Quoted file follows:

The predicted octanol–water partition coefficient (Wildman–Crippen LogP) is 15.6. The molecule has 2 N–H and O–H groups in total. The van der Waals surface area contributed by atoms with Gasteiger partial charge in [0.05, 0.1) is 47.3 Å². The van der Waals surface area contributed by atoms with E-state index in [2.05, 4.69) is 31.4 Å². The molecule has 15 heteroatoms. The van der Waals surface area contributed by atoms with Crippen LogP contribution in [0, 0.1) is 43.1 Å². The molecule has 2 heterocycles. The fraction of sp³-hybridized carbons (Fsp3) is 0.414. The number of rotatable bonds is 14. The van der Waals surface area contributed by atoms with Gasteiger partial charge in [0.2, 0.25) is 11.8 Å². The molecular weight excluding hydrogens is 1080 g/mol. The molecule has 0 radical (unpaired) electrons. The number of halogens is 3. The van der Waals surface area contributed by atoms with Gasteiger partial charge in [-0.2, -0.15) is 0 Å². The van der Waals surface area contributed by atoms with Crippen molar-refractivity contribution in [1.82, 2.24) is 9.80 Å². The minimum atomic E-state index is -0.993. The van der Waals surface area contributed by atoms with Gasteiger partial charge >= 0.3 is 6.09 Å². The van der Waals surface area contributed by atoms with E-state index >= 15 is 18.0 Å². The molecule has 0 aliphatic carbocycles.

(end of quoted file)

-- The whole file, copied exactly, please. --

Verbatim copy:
The predicted octanol–water partition coefficient (Wildman–Crippen LogP) is 15.6. The molecule has 2 N–H and O–H groups in total. The van der Waals surface area contributed by atoms with Gasteiger partial charge in [0.05, 0.1) is 47.3 Å². The van der Waals surface area contributed by atoms with E-state index in [2.05, 4.69) is 31.4 Å². The molecule has 15 heteroatoms. The van der Waals surface area contributed by atoms with Crippen LogP contribution in [0, 0.1) is 43.1 Å². The molecule has 2 heterocycles. The fraction of sp³-hybridized carbons (Fsp3) is 0.414. The number of rotatable bonds is 14. The van der Waals surface area contributed by atoms with Gasteiger partial charge in [0.2, 0.25) is 11.8 Å². The molecular weight excluding hydrogens is 1080 g/mol. The molecule has 0 radical (unpaired) electrons. The number of halogens is 3. The van der Waals surface area contributed by atoms with Gasteiger partial charge in [-0.2, -0.15) is 0 Å². The van der Waals surface area contributed by atoms with Crippen molar-refractivity contribution in [1.82, 2.24) is 9.80 Å². The minimum atomic E-state index is -0.993. The van der Waals surface area contributed by atoms with Gasteiger partial charge >= 0.3 is 6.09 Å². The van der Waals surface area contributed by atoms with E-state index >= 15 is 18.0 Å². The molecule has 0 aliphatic carbocycles.